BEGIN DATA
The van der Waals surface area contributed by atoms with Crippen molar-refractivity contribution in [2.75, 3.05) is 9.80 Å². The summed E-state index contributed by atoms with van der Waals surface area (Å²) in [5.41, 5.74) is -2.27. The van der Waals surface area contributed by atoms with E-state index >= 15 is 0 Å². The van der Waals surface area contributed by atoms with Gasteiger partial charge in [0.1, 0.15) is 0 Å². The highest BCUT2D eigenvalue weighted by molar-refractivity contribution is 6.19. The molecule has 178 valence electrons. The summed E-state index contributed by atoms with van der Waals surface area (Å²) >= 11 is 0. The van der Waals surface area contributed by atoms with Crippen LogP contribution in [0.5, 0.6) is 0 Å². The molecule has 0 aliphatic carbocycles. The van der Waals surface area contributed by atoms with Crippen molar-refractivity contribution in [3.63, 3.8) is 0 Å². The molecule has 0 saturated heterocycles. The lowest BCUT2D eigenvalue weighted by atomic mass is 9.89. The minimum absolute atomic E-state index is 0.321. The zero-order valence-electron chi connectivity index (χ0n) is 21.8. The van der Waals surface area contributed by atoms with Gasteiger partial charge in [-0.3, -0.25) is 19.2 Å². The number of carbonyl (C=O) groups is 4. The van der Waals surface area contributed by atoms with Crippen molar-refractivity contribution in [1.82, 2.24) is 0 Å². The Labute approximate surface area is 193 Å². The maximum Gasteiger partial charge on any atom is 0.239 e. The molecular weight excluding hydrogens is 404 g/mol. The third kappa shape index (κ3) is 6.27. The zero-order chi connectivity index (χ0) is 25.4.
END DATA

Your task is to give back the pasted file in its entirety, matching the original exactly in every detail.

The van der Waals surface area contributed by atoms with Crippen molar-refractivity contribution in [2.75, 3.05) is 9.80 Å². The summed E-state index contributed by atoms with van der Waals surface area (Å²) in [5.41, 5.74) is -2.27. The van der Waals surface area contributed by atoms with E-state index >= 15 is 0 Å². The van der Waals surface area contributed by atoms with Gasteiger partial charge in [0.1, 0.15) is 0 Å². The highest BCUT2D eigenvalue weighted by molar-refractivity contribution is 6.19. The molecule has 178 valence electrons. The summed E-state index contributed by atoms with van der Waals surface area (Å²) >= 11 is 0. The van der Waals surface area contributed by atoms with Crippen LogP contribution in [0.5, 0.6) is 0 Å². The molecule has 0 aliphatic carbocycles. The van der Waals surface area contributed by atoms with Crippen molar-refractivity contribution in [3.63, 3.8) is 0 Å². The molecule has 0 saturated heterocycles. The lowest BCUT2D eigenvalue weighted by atomic mass is 9.89. The minimum absolute atomic E-state index is 0.321. The zero-order valence-electron chi connectivity index (χ0n) is 21.8. The van der Waals surface area contributed by atoms with Gasteiger partial charge in [-0.3, -0.25) is 19.2 Å². The number of carbonyl (C=O) groups is 4. The van der Waals surface area contributed by atoms with Crippen molar-refractivity contribution in [1.82, 2.24) is 0 Å². The Labute approximate surface area is 193 Å². The maximum Gasteiger partial charge on any atom is 0.239 e. The molecular weight excluding hydrogens is 404 g/mol. The third kappa shape index (κ3) is 6.27. The zero-order chi connectivity index (χ0) is 25.4.